To my secret sorrow (well, not so secret any more now, is it? Hi, kids!) my daughters have never been all that keen on making stuff.
Knitting? Meh. The older one made a luscious merino & cashmere scarf for an old boyfriend, and that was the sum of her knitting interest, at least for now.
Sewing? The younger one mastered basic machine skills when she tackled a cotton tank top, but the rest of the sewing projects she planned are still uncut.
Weaving? Both of them have spent a week at my summer weaving camp, but neither one is begging me to bring home the vintage 36″ LeClerc counterbalance loom and wedge it in the spare room.
So you can imagine my delight when the younger one, loafing around the house on a week’s school vacation and binging on episode after episode of a British TV show featuring the 10th and 11th incarnations of a certain Time Lord, decided she was also going to make some nifty little badges. Just for the fun of it. Take a look!
Some of these spring days are a little dreary. April showers, you know? But chores still have to be done.
This vintage (1960s? 1970s?) apron cheers me right up. Cinderella would have loved it.
When we cleaned out our mom’s attic last summer, Janeray and I found a box of old woolens that she’d saved.
There was an ancient Pendleton shirt or two, some worn-out trousers, and remnants of sewing projects.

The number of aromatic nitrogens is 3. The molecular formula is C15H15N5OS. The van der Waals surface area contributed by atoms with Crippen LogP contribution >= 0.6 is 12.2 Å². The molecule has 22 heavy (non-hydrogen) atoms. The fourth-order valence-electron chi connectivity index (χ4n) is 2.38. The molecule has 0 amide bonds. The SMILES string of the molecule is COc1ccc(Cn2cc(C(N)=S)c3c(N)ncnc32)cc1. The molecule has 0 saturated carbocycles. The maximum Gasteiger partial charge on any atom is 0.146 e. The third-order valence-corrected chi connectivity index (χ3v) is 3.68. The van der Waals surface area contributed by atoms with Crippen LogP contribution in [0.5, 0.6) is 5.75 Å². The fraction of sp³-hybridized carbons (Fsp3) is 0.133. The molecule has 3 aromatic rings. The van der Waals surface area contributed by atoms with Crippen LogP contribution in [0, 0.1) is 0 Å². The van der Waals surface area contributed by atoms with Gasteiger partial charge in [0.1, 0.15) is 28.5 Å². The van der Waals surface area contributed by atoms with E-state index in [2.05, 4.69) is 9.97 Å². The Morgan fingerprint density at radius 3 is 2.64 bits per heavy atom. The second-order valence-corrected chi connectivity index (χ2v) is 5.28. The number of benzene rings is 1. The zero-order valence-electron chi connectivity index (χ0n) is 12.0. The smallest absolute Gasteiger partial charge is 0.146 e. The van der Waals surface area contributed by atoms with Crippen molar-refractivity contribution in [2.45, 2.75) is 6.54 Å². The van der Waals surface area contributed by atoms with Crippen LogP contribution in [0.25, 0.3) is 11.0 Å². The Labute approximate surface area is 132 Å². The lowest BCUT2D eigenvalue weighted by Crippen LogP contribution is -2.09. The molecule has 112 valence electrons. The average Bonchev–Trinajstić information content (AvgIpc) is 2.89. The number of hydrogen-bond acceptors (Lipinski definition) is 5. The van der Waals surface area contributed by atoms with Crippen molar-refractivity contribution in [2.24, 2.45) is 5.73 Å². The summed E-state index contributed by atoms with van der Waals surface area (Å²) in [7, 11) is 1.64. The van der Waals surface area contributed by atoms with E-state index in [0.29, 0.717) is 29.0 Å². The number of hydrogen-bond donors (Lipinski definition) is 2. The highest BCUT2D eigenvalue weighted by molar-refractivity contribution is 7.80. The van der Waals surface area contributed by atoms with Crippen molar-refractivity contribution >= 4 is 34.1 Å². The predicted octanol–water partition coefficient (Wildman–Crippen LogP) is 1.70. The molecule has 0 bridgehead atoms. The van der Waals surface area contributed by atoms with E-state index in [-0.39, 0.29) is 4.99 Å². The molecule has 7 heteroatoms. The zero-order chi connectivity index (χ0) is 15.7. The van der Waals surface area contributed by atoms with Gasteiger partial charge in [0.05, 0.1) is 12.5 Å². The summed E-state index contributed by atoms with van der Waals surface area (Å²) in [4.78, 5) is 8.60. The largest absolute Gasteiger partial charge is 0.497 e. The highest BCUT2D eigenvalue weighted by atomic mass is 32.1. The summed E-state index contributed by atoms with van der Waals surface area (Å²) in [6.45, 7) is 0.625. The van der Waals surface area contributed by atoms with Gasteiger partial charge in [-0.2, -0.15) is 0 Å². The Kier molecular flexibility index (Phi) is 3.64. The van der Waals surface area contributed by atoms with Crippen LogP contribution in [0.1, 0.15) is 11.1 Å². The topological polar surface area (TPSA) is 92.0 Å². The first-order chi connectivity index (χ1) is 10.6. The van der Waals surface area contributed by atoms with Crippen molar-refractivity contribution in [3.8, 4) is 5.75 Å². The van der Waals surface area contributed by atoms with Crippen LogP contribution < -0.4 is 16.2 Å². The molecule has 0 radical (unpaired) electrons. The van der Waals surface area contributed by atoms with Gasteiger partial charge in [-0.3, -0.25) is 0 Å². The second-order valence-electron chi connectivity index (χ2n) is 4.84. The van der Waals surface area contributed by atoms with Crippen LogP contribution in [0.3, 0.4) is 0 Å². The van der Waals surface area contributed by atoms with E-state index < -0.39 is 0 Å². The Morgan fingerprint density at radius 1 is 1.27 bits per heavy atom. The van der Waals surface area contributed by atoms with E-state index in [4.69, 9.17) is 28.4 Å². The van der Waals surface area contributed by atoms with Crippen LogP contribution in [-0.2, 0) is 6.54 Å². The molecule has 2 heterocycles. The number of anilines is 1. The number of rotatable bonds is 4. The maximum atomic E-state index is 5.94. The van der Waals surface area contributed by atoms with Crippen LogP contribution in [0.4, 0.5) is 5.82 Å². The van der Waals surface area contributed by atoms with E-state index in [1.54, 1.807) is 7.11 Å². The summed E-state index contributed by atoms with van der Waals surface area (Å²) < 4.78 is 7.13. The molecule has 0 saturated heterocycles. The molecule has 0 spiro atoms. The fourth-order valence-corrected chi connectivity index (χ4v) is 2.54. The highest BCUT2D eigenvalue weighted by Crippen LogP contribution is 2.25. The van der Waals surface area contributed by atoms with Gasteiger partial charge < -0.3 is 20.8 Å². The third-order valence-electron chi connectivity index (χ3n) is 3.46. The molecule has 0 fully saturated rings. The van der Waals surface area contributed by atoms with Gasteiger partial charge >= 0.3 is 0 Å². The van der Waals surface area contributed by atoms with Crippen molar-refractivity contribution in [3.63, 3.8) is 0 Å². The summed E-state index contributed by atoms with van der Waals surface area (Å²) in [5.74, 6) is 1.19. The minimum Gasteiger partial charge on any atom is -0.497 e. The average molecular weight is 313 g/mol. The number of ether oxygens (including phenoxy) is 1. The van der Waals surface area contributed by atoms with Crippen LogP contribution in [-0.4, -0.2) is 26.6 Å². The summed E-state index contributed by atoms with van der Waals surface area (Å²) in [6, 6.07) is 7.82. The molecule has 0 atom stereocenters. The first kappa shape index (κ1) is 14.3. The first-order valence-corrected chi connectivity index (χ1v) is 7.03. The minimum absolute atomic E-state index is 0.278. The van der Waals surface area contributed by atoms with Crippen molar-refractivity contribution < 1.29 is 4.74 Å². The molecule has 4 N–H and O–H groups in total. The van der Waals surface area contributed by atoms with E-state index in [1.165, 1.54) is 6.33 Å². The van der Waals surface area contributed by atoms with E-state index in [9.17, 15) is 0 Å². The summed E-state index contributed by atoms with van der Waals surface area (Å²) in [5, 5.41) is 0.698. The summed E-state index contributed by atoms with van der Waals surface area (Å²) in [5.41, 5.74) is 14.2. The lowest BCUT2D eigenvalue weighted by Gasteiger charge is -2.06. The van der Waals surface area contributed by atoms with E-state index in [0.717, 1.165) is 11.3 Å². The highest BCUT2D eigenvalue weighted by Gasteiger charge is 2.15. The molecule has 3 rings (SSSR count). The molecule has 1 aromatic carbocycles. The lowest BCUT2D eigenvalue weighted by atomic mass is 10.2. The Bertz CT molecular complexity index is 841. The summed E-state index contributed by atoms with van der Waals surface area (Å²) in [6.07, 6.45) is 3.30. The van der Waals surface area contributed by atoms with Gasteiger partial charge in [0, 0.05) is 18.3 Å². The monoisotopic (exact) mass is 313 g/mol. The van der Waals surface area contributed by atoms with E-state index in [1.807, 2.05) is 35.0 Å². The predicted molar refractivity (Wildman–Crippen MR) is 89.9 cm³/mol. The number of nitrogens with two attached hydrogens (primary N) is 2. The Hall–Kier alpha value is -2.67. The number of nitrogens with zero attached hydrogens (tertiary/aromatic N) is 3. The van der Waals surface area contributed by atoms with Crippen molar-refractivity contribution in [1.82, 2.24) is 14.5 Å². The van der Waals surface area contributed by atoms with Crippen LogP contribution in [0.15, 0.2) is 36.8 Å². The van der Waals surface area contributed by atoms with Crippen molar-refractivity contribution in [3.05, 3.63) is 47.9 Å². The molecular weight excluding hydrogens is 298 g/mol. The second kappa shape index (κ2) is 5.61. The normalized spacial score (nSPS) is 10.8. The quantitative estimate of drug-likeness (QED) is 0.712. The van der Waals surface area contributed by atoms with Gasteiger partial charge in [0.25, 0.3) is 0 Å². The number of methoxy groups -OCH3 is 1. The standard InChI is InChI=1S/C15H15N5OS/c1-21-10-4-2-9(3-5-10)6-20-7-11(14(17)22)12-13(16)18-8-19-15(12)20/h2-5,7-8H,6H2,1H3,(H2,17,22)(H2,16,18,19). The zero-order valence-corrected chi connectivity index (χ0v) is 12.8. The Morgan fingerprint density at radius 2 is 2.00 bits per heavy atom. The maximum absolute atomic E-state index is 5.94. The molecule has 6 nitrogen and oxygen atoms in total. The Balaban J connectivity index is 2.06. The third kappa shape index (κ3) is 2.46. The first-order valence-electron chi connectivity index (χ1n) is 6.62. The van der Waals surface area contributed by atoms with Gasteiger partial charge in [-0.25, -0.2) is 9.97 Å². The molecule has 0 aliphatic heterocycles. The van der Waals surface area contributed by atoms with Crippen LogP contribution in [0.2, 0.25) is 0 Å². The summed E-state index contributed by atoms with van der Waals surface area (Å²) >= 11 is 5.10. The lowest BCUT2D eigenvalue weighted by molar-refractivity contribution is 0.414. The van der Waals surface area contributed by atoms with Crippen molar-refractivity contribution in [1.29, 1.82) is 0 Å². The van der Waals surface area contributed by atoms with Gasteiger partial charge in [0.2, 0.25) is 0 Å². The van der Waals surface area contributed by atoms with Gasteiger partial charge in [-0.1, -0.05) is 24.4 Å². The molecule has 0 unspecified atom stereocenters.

And there was this lovely little toddler’s skirt. Janeray and I both probably wore it!
This vintage twin-size Esmond Slumberest blanket has been languishing in my “mend it” pile for three years now.
Its nicest feature? It’s Canada-mint pink on one side, and Wedgwood blue on the other. (My camera is having trouble getting the colors right! It’s really pink. Not peach.) The two layers of color are meshed together through the entire fabric, not just sewn together at the edges. I’m not quite sure how they did that!
It’s wool, I think. Perhaps very slightly shrunken wool, to judge from the way the label doesn’t lie flat. Maybe part wool and part rayon? The label doesn’t say. But not a modern acrylic for sure. I believe Esmond got bought out by Bates sometime in the ’40s, before acrylic blankets were a thing. Don’t quote me on that!
Alas, the original blanket binding is long gone. You can see the pinked edges there, and the stitching holes where the binding used to be.
And why has this lusciously fuzzy and warm blanket been languishing forlornly in my mending pile for three cold New England winters in a row?